Younger runners step up to give veterans rest, gain race experience

first_imgChris Fox has a plan for the injured runners rehabbing after last season’s breakout year.This season, the Syracuse head coach said he will hold out his top seven runners in hopes of shaking the rust off Forrest Misenti and Griff Graves, who both missed time during their Syracuse careers.Fox said he plans on introducing those two injured runners in “low-key” races to get them ready for the bigger ones that will come later this season.“It’s almost like a scrimmage for football,” Fox said.Graves hasn’t competed since 2009, and Misenti has not raced since February 2011. They both had seasons cut short by injuries, and they both returned in the first race of the season at Colgate.AdvertisementThis is placeholder textGraves was the top SU finisher and placed second overall with a time of 20:06 in the 6,400-meter race, and Misenti placed fifth with a time of 20:17.Graves was pleased but humble about his performance.“Anytime you can come back into your first race and compete on the level you want to compete, it’s always good,” he said.Misenti was more impressed.“Seeing him finish second place and go after the win the last half mile was really impressive,” Misenti said.On Sept. 8 at the Dartmouth Invitational, the No. 12 men’s team snagged another first-place finish. The Orange dominated the race with eight runners finishing in the Top 10.Working Misenti and Graves back into running shape comes at a price, though. As the two mount their respective returns, few true freshmen have participated in the Harry Lang Invitational or Dartmouth Invitational.Instead, many runners have been left back to practice at Manley Field House. Fox said acclimating his youngest runners to college races before they compete is crucial early in the season.Brianna Nerud is transitioning from high school to college meets this season. The freshman enjoyed a record-setting career at North Shore High School (N.Y.), but was held out of both meets thus far.Running at Syracuse is a different — and much higher — level of competition. And Nerud said it requires a higher level of preparation.“Training with a big team is different,” Nerud said. “The workouts are harder because of higher intensity some days, and longer.”To ease that acclimation period, Fox has often redshirted first-year runners. He held out nine freshmen from competition in 2011, and he said he plans on repeating that strategy this year.Fox said that habit squeezes the most eligibility out of his runners, too.“If you run them, you can’t redshirt them,” Fox said.It also opens up spots for Fox to integrate his top performers, like Misenti and Graves, back into the lineup.Senior Sarah Pagano ran at Dartmouth after Fox held her out of the Harry Lang Invitational. She was the top finisher for SU and finished seventh with a time of 21:38.70.Though the Orange has not run all its top runners, the team has been successful through two meets. Fox can slowly bring runners back from injury now before the bigger meets down the road.“The real test will be over the next few weeks,” Graves said. “We’ll see how we stack up as the competition gets better.” Comments Facebook Twitter Google+ Published on September 13, 2012 at 1:53 am Contact Melissa: [email protected]last_img read more

Don’t talk about Michael ‘Venom’ Page’s antics without addressing his skills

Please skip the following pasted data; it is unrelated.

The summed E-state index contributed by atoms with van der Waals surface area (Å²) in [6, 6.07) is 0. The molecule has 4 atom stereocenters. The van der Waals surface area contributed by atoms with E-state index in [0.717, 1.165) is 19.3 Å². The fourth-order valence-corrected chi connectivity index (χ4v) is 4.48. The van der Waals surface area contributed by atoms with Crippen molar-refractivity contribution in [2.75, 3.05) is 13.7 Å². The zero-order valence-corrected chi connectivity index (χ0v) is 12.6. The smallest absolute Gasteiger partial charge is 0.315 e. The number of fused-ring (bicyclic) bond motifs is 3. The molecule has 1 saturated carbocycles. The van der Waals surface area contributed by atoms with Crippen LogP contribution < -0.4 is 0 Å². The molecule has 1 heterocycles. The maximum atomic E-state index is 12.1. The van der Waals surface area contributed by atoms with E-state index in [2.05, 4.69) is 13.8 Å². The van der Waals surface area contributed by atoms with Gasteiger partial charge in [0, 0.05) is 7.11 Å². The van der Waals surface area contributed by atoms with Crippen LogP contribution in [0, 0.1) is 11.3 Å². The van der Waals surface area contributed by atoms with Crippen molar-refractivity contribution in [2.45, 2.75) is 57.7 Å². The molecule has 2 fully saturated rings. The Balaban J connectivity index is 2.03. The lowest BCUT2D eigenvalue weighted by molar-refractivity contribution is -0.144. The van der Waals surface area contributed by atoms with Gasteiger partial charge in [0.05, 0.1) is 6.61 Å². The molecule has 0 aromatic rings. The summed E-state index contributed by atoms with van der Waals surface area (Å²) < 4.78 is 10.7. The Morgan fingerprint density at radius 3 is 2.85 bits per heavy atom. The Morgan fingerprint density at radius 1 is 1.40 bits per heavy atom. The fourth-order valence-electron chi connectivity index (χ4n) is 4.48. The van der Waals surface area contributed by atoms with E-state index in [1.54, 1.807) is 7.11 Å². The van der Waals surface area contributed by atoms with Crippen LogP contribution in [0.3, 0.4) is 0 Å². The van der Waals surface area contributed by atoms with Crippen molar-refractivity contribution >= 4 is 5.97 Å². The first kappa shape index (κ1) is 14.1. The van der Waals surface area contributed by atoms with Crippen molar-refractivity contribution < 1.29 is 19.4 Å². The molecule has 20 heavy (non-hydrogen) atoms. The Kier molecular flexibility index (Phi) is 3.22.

first_imgThe same narrative seems to accompany all of Michael “Venom” Page’s bouts during fight week — that said opponent will be a real test for him due to perhaps owning superior MMA skills over the undefeated phenom.Yet, the same results follow each time, as MVP goes out and passes those tests in spectacular fashion, injecting windows of dancing and other entertaining antics to supplement his chilling skills. MORE: Join DAZN and watch more than 100 fight nights a yearEven if MVP pulls off a convincing win against Daley and runs the table over the remainder of the Bellator welterweight World Grand Prix, he isn’t sure if that will finally silence detractors from saying his style overshadows his skills. But whether they come around or not, MVP is going to keep doing things his way.“I just have to be true to myself,” he says. “My style is me and it will always be me.” Substance over style is frequently evoked when people pick MVP’s opponents to beat him, as they put more stock in Page’s antics and dancing than his skills. As shortsighted and foolish as such criticism is, it’s an enough of a trigger point for Page to spew some “Venom.”“As annoying as it is for me to even say this and believe this, I genuinely feel that people are going to appreciate my skill when I’m no longer in the sport,” Page tells Sporting News, while leaning back in his chair at DAZN’s Lower Manhattan office on Tuesday. “They’re gonna be like, ‘Wow, he was off the chain’ when I’m no longer there to criticize. I genuinely feel it’s purely because they just don’t want to believe in the style because it’s so different, it’s so unusual. It’s like, ‘you’re supposed to do it this way’ and ‘what he’s doing doesn’t make sense.’”It might not make sense to some MMA purists, but MVP’s unorthodox style is wildly effective, as he’s able to regularly buy enough cage real estate to shimmy and shake, lulling opponents into a trance, before cleanly striking with everything from calculated fists to elbows and flying knees. Page wants his naysayers to understand that there’s a timed method to his madness when it comes to pulling off his hijinks, which he freestyles purely based on feeling.“The decoration that I add on is the dance moves and that’s a feeling when I know that I’m safe, when I feel like I got that person’s timing. But until that point, I’m very traditional in terms of my sport. I’m very basic,” Page says. “You don’t see anything come out as soon as the bell goes. I’m not doing the Running Man right away. When you start seeing all that stuff, please understand that I’ve won that fight already because I’m comfortable enough to then start doing that.”He adds: “It just means I’m good at my job because I’m able to create these pockets where I’m allowed to have these antics.”Page’s unpredictable style often leaves foes stuck on a forked road, with two different types of poison to choose from.“I’m able to frustrate people into standing still and while you’re standing still, I could do whatever the hell I want because you’re not attacking,” he says. “Or I’m able to frustrate people so much that they end up rushing into things and I end up pulling off these spectacular knees.”Entering this grudge match, Daley vows not to fall victim to Page’s wizardry, even saying that if MVP feels like dancing that he’ll sit back and let him dance, remaining patient and unbothered. Daley has also evoked the substance-over-style argument as a bullet point for why he’ll pummel MVP, even coming up with the analogy that Page is former boxer “Prince” Naseem Hamed in this fight and he’s Marco Antonio Barrera. The hardened warrior Barrera notoriously beat down on the flashier Hamed, handing the showman the first loss of his career back in an April 2001 unanimous decision.Page, unsurprisingly, doesn’t see that at all, laughing off Daley’s comparison as a method to psych himself up. However, the 31-year-old, who has fought in two professional boxing bouts, does liken himself to a different Sweet Science legend — none other than Floyd Mayweather Jr.On one hand, Page sees common ground with Mayweather in the way people try to undermine his greatness. In MVP’s case, it’s that his flashy fighting style won’t stand the test of time, even though he remains undefeated. A knock on Mayweather was always that he’d fight opponents when they were past his prime. Yet, he beat them all.“There’s always an excuse,” Page says.The other commonality is in the arena of combat itself, where Mayweather in the ring and Page in the confines of the cage are able to seemingly broker and buy space to create offense at will. Sharing those doctorates in space management is combat mastery that MVP doesn’t think people truly grasp. When Sporting News asked Page what impressed him about the retired, undefeated boxing legend the most, MVP showed he’s a student of the fight game by conjuring up a distinct memory of Mayweather back when he was still “Pretty Boy” Floyd.It was January 2005 and Mayweather was in the middle of fighting Henry Bruseles when he managed to overhear HBO commentator Jim Lampley ask his colleague, Roy Jones Jr., if he’s going with the New England Patriots or Pittsburgh Steelers in the AFC title game. For a second, Mayweather took his eyes off Bruseles, barked down at the announcers’ table “the Patriots,” before casually peppering his opponent with a stiff left jab.The moment still resonates with MVP to this day.“It’s being present in the fight, but also able to take in what’s going on around you,” he says about Mayweather’s ability and his own penchant for being able to pull off the same in the cage. “Just the fact that he heard the question says a lot about how skilled he actually is — to be able to be present enough to still be competent and safe in that fight, but I could pick up what you’re saying on the outside.”All promotion long, Daley has referred to Page as an “illusion” that he’ll dispel on Feb. 16 at the Mohegan Sun Arena in Uncasville, Connecticut, live and exclusively on DAZN. And MVP is in full agreement.“He’s absolutely correct … I am an illusion,” Page says. “When I’m in the cage, he’s going to see because every time he throws a punch and I’m not there, he’s definitely going to feel an illusion. Power only works when it lands. He’s going to be punching smoke for essentially 25 minutes.”center_img Page heard it entering his July 2016 bout against Evangelista Santos and responded with a flying knee that fractured the Brazilian’s skull. Santos retired; Page improved to 11-0.MORE: Join DAZN and watch Daley vs. Page at Bellator 216He heard much of the same chatter just over four months later against Fernando Gonzalez and wound up earning a split-decision win. Make it 12-0.The tired storyline hit a fever pitch at Bellator 200 last May in London, when MVP was pitted against MMA veteran David Rickels, who pretended to snatch Page’s heart out of his chest during their staredown on the promotion’s media day. MVP didn’t care for the cute gesture too much, clowning Rickels in the cage by doing the Harlem Shake, before obliterating his left eye with a perfectly timed overhand right. His face turned into a red faucet of blood, Rickels verbally submitted in the second round.The only thing missing from Page’s theatrics that fight was a Hadouken fireball straight out of Street Fighter, but you get the idea that if MVP could’ve gotten away with attempting to throw a faux one, he would’ve. Still, he thoroughly relegated Rickels to his nickname “The Caveman” for real — inadequate of surviving extreme conditions. Resume to 13-0.And now here we are, just a few days away from Bellator 216 on Saturday night, when Page faces rival Paul Daley, with critics once again declaring this as MVP’s greatest test yet and many of them expecting Daley to hand his fellow Brit his first loss. Leading up to the fight, MMA stars like Israel Adesanya and A.J. McKee have predicted Daley to leave the cage victorious.last_img read more